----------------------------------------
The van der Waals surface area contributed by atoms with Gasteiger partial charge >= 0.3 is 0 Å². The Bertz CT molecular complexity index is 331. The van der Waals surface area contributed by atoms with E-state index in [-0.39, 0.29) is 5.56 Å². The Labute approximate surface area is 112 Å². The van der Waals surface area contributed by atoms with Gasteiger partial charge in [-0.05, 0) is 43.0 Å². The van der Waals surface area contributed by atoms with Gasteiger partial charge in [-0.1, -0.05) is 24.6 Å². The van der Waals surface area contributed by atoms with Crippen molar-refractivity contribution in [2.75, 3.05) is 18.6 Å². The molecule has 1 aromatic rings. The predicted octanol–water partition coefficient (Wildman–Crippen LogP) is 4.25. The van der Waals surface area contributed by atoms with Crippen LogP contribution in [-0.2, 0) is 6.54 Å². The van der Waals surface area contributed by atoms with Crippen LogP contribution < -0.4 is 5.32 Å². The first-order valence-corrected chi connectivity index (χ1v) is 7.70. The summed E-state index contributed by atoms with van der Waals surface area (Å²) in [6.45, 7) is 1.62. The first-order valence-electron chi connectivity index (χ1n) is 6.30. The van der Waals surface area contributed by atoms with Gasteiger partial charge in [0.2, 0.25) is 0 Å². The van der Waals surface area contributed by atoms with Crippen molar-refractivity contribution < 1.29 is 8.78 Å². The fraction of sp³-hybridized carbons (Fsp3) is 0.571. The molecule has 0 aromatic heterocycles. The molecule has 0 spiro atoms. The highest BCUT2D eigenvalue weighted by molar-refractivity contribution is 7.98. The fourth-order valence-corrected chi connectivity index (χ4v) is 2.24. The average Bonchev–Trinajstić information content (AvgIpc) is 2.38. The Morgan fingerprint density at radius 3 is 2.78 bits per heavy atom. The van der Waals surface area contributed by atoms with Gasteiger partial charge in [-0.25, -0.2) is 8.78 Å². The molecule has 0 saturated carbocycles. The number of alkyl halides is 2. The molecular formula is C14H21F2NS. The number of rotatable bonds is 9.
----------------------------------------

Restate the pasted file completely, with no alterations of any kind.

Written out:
The van der Waals surface area contributed by atoms with Gasteiger partial charge >= 0.3 is 0 Å². The Bertz CT molecular complexity index is 331. The van der Waals surface area contributed by atoms with E-state index in [-0.39, 0.29) is 5.56 Å². The Labute approximate surface area is 112 Å². The van der Waals surface area contributed by atoms with Gasteiger partial charge in [-0.05, 0) is 43.0 Å². The van der Waals surface area contributed by atoms with Gasteiger partial charge in [-0.1, -0.05) is 24.6 Å². The van der Waals surface area contributed by atoms with Crippen molar-refractivity contribution in [2.75, 3.05) is 18.6 Å². The molecule has 1 aromatic rings. The predicted octanol–water partition coefficient (Wildman–Crippen LogP) is 4.25. The van der Waals surface area contributed by atoms with Crippen LogP contribution in [-0.2, 0) is 6.54 Å². The van der Waals surface area contributed by atoms with Crippen LogP contribution < -0.4 is 5.32 Å². The first-order valence-corrected chi connectivity index (χ1v) is 7.70. The summed E-state index contributed by atoms with van der Waals surface area (Å²) in [6.45, 7) is 1.62. The first-order valence-electron chi connectivity index (χ1n) is 6.30. The van der Waals surface area contributed by atoms with Gasteiger partial charge in [0.2, 0.25) is 0 Å². The van der Waals surface area contributed by atoms with Crippen molar-refractivity contribution < 1.29 is 8.78 Å². The fraction of sp³-hybridized carbons (Fsp3) is 0.571. The molecule has 0 aromatic heterocycles. The molecule has 0 spiro atoms. The highest BCUT2D eigenvalue weighted by molar-refractivity contribution is 7.98. The fourth-order valence-corrected chi connectivity index (χ4v) is 2.24. The average Bonchev–Trinajstić information content (AvgIpc) is 2.38. The Morgan fingerprint density at radius 3 is 2.78 bits per heavy atom. The van der Waals surface area contributed by atoms with Gasteiger partial charge in [-0.25, -0.2) is 8.78 Å². The molecule has 0 saturated carbocycles. The number of alkyl halides is 2. The molecular formula is C14H21F2NS. The number of rotatable bonds is 9.